by Tommy H. Thomason

Friday, November 18, 2016

F9F Armament Installation - A Cautionary Tale

11 January 2017: Added comments by David Collier

A new model kit of an aircraft is invariably found to have at least a few errors if not downright fatal ones. I don't wonder as much about how they could get it wrong as how they could possibly avoid error. The F9F armament installation is an example. This is an excellent picture of it, taken in 1949, showing the four cannon, the feed chute to the inboard ones, the avionics shelf, the black boxes above the cannon, etc.

The ammo boxes were located behind the nose wheel well, easily accessible from within it.

The only problem from a modeling standpoint is that this installation was only applicable to a total of 10 of the very first F9F-2s and -3s. For some reason, the installation was almost immediately changed to one with only two of the ammo boxes located behind the nose wheel well with the other two mounted above the cannon on the equipment shelf.
My guess is that the original location of the ammo boxes was predicated on center of gravity considerations. The change might have had something to do with problems with jamming in the feed chutes that went to either the inboard or outboard cannons. Or weight reduction. And perhaps locating 1950s avionics above cannons was a bad idea.

The F9F-6/7 Cougar used the same armament installation as the Panther. Note that the feed chutes from the aft-mounted ammo boxes are not shown.

David Collier provided a comment from his experience working on the F9F-7, which was identical to the -6 from an armament standpoint, at NAS New York during the summer of 1955:

Re the center of gravity, the two  ammo cans in the nose were fitted with metal weights which were installed when no ammo was loaded. All expended cartridges and links ended up in the lower portion of the nose below the guns. If no metal weights could be found, sandbags were used as weights. I remember cleaning sand out of the area where the cannons and feed mechanisms were installed and the shelf above the cannons where the ammo cans and chutes, batteries and cables were installed. A real mess!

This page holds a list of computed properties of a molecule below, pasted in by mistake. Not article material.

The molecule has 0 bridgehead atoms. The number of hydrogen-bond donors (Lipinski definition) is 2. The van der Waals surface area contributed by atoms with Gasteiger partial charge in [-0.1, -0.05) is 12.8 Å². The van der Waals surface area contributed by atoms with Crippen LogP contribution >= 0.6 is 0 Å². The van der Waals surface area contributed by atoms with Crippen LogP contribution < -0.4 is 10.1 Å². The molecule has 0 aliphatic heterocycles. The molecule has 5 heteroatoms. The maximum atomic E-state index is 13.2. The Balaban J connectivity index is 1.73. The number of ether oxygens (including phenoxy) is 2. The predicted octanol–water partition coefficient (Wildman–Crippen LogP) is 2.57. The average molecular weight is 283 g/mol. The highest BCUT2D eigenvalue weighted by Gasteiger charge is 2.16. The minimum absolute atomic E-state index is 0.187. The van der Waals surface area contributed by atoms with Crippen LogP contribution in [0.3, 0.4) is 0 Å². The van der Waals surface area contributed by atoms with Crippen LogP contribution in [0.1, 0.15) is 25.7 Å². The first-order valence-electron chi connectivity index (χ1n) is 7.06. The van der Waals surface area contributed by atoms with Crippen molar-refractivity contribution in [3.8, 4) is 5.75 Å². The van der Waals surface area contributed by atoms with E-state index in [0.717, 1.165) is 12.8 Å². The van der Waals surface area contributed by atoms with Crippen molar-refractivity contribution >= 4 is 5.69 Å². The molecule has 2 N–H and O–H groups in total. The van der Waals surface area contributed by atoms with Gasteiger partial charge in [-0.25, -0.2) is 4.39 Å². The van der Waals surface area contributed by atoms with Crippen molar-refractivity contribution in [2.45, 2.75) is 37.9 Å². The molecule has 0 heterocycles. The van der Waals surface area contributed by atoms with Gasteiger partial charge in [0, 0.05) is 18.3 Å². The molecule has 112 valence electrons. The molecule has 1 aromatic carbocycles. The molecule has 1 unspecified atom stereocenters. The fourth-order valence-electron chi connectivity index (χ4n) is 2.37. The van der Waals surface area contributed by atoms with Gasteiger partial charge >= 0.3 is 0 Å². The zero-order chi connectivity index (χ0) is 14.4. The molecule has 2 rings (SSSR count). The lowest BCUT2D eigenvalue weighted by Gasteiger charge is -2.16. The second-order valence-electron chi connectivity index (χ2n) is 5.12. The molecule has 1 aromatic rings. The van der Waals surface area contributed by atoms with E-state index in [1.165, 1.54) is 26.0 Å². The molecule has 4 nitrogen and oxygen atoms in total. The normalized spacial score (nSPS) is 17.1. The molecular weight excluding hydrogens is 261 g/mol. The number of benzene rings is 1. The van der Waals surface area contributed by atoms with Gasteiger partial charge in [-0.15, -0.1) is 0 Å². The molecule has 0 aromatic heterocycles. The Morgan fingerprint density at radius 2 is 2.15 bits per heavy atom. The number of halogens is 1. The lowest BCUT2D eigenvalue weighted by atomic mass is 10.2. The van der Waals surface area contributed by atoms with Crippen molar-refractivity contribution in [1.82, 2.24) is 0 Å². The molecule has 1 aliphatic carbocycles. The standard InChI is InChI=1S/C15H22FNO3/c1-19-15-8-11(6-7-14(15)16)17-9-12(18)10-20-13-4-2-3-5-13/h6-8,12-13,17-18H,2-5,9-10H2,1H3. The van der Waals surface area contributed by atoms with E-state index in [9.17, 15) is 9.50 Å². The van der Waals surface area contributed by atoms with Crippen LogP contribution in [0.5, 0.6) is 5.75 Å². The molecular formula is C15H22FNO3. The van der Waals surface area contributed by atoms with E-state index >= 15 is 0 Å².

Naturally, you would assume that the F9F-8 Cougar would have the same armament installation as the -6/7. You would be wrong.
According to the flight manual, all four ammo boxes were located above the cannon.

For other differences between -6 and -8 Cougars, see

For details on the nose cones of the Panther and Cougar, see 

Tuesday, November 1, 2016

McDonnell XF2H-1 Banshee BuNo 99860

Ron Downey is a retired McAir engineer who has an excellent blog, Aviation Archives, here:

He frequently posts high-resolution pictures, drawings, and illustrations, most but not all of McAir aircraft. I look at it about once a week and frequently see something that is new to me. In this case, it was a repost of an XF2H-1 drawing that I hadn't taken a close look at the first time:

There were three XF2H-1 (né XF2D-1) prototypes. This is the first one, BuNo 99858:
 Note the "thick" engine nacelle and the significant dihedral on the horizontal tail.

Several changes were required to solve aerodynamic problems. (see This is the second prototype after wing, nacelle, and empennage changes and the addition of the tip tanks similar to the ones that would be incorporated on the production F2H-2:

The production F2H-1 design was also lengthened a foot forward of the engine intakes to increase the amount of internal fuel. As it turns out the XF2H-1 drawing shows that the third prototype, BuNo 99860, incorporated this change. I hadn't noticed that until now because it retained the distinctive short XF2H canopy.
Note that it still has the handholds and steps on the right side of the forward fuselage and does not have an ejection seat.